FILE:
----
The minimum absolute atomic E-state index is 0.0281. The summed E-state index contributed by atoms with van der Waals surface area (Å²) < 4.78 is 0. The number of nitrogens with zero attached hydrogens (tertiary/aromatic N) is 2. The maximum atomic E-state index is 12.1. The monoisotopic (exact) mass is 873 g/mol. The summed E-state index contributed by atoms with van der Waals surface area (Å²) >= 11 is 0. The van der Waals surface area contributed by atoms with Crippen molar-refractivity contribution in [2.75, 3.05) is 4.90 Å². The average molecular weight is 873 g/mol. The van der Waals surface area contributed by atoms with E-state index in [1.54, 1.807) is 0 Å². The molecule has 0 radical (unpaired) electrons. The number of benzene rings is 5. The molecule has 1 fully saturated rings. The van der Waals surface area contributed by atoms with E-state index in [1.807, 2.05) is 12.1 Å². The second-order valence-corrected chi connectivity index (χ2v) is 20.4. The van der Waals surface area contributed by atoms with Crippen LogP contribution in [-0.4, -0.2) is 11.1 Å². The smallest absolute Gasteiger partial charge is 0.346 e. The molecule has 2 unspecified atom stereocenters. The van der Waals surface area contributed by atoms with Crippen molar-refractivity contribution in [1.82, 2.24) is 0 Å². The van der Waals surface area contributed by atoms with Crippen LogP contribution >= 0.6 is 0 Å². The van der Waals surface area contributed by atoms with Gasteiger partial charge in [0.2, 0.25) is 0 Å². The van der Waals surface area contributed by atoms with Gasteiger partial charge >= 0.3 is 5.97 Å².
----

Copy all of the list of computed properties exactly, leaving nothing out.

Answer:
The minimum absolute atomic E-state index is 0.0281. The summed E-state index contributed by atoms with van der Waals surface area (Å²) < 4.78 is 0. The number of nitrogens with zero attached hydrogens (tertiary/aromatic N) is 2. The maximum atomic E-state index is 12.1. The monoisotopic (exact) mass is 873 g/mol. The summed E-state index contributed by atoms with van der Waals surface area (Å²) >= 11 is 0. The van der Waals surface area contributed by atoms with Crippen molar-refractivity contribution in [2.75, 3.05) is 4.90 Å². The average molecular weight is 873 g/mol. The van der Waals surface area contributed by atoms with E-state index in [1.54, 1.807) is 0 Å². The molecule has 0 radical (unpaired) electrons. The number of benzene rings is 5. The molecule has 1 fully saturated rings. The van der Waals surface area contributed by atoms with E-state index in [1.807, 2.05) is 12.1 Å². The second-order valence-corrected chi connectivity index (χ2v) is 20.4. The van der Waals surface area contributed by atoms with Crippen LogP contribution in [-0.4, -0.2) is 11.1 Å². The smallest absolute Gasteiger partial charge is 0.346 e. The molecule has 2 unspecified atom stereocenters. The van der Waals surface area contributed by atoms with Crippen molar-refractivity contribution in [1.82, 2.24) is 0 Å². The van der Waals surface area contributed by atoms with Crippen LogP contribution >= 0.6 is 0 Å². The van der Waals surface area contributed by atoms with Gasteiger partial charge in [0.2, 0.25) is 0 Å². The van der Waals surface area contributed by atoms with Gasteiger partial charge >= 0.3 is 5.97 Å².